Pancreas Transplant Program Cured Patient's Diabetes | Loyola Medicine
Friday, March 2, 2018

Loyola Medicine's New Pancreas Transplant Program Cured Patient's Type 1 Diabetes

Illustration of a pancreas

MAYWOOD, IL – Loyola Medicine's newly launched pancreas transplant program has cured patient Anthony Law of his life-threatening type 1 diabetes.

Before his transplant, Mr. Law had "brittle" diabetes, characterized by extreme swings in blood sugar levels. His diabetes was so out of control that Mr. Law's family had to wake him up every two hours to ensure his sugars were in a normal range.

Since his transplant, Mr. Law's blood sugar levels have been steady. He no longer has to take insulin and he has not experienced life-threatening hypoglycemia (low blood sugar).
"The surgery for me has been phenomenal, because I can do things now that I wasn't able to do," Mr. Law said.
The pancreas transplant program is headed by medical director Amishi Desai, DO, and surgical director Raquel Garcia Roca, MD. Prior to joining Loyola, Dr. Garcia Roca performed more than 75 pancreas transplants at other centers.
The pancreas produces hormones such as insulin to control sugar levels. The organ also makes proteins to help digest food.
"For Type 1 diabetes patients who are experiencing serious complications from their disease, pancreas transplants can be a potential cure," Dr. Garcia Roca said.
Dr. Desai added: "Nothing gives the transplant team more satisfaction than seeing a patient off insulin and off medications, with the ability to do everything they previously may not have been able to do because of the restrictions of their disease."
Loyola Medicine now is one of only three centers in Illinois that perform transplants on five major solid transplant organs: heart, lung, kidney, liver and pancreas.
The pancreas transplant program was approved by the United Network for Organ Sharing and Centers for Medicare and Medicaid Services, after more than a year of careful planning involving many physicians, nurses and other clinicians from multiple disciplines.

About Loyola Medicine

Loyola Medicine is a quaternary care system based in the western suburbs of Chicago that includes Loyola University Medical Center (LUMC) in Maywood, Gottlieb Memorial Hospital (GMH) in Melrose Park, MacNeal Hospital in Berwyn and convenient locations offering primary and specialty care services from more than 1,750 physicians throughout Cook, Will and DuPage counties. LUMC is a 547-licensed-bed hospital that includes the William G. and Mary A. Ryan Center for Heart & Vascular Medicine, the Cardinal Bernardin Cancer Center, a Level 1 trauma center, Illinois's largest burn center, a certified comprehensive stroke center and a children’s hospital. The medical center campus is also home to Loyola University Chicago Stritch School of Medicine, Loyola University Chicago Marcella Niehoff School of Nursing and the Loyola Center for Fitness. GMH is a 247-licensed-bed community hospital with 150 physician offices, an adult day care program, the Gottlieb Center for Fitness, the Loyola Center for Metabolic Surgery and Bariatric Care and the Loyola Cancer Care & Research at the Marjorie G. Weinberg Cancer Center at Melrose Park. MacNeal Hospital is a 374-bed teaching hospital with advanced inpatient and outpatient medical, surgical and psychiatric services, advanced diagnostics and treatments in a convenient community setting at eight locations. Loyola Medicine is a member of Trinity Health, one of the nation’s largest health systems with 94 hospitals in 22 states.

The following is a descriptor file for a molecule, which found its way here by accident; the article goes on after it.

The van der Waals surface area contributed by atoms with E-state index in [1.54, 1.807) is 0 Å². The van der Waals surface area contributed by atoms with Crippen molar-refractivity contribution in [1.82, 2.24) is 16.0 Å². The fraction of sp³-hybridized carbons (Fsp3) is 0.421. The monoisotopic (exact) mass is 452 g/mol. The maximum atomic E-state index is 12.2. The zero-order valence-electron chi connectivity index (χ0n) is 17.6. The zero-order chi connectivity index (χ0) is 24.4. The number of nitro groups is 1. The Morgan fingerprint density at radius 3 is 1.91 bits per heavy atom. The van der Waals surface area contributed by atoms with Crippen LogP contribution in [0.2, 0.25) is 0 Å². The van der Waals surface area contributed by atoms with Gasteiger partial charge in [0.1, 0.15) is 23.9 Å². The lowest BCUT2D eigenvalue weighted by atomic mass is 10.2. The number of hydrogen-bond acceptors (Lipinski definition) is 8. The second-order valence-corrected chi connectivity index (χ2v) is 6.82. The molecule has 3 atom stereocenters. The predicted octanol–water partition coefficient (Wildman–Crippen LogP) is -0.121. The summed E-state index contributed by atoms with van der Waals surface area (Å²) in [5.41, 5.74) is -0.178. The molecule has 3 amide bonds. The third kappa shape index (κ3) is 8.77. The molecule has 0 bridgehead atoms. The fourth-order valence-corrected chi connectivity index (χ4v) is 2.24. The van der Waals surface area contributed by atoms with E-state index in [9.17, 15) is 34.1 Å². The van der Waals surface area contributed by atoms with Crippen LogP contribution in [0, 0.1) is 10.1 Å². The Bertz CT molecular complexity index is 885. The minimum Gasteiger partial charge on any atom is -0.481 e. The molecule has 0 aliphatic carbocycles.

About Trinity Health

Health is one of the largest multi-institutional Catholic health care delivery systems in the nation, serving diverse communities that include more than 30 million people across 22 states. Trinity Health includes 93 hospitals, as well as 122 continuing care programs that include PACE, senior living facilities, and home care and hospice services. Its continuing care programs provide nearly 2.5 million visits annually. Based in Livonia, Mich., and with annual operating revenues of $17.6 billion and assets of $23.4 billion, the organization returns $1.1 billion to its communities annually in the form of charity care and other community benefit programs. Trinity Health employs about 131,000 colleagues, including 7,500 employed physicians and clinicians. Committed to those who are poor and underserved in its communities, Trinity Health is known for its focus on the country's aging population. As a single, unified ministry, the organization is the innovator of Senior Emergency Departments, the largest not-for-profit provider of home health care services — ranked by number of visits — in the nation, as well as the nation’s leading provider of PACE (Program of All Inclusive Care for the Elderly) based on the number of available programs. For more information, visit You can also follow @TrinityHealthMI on Twitter.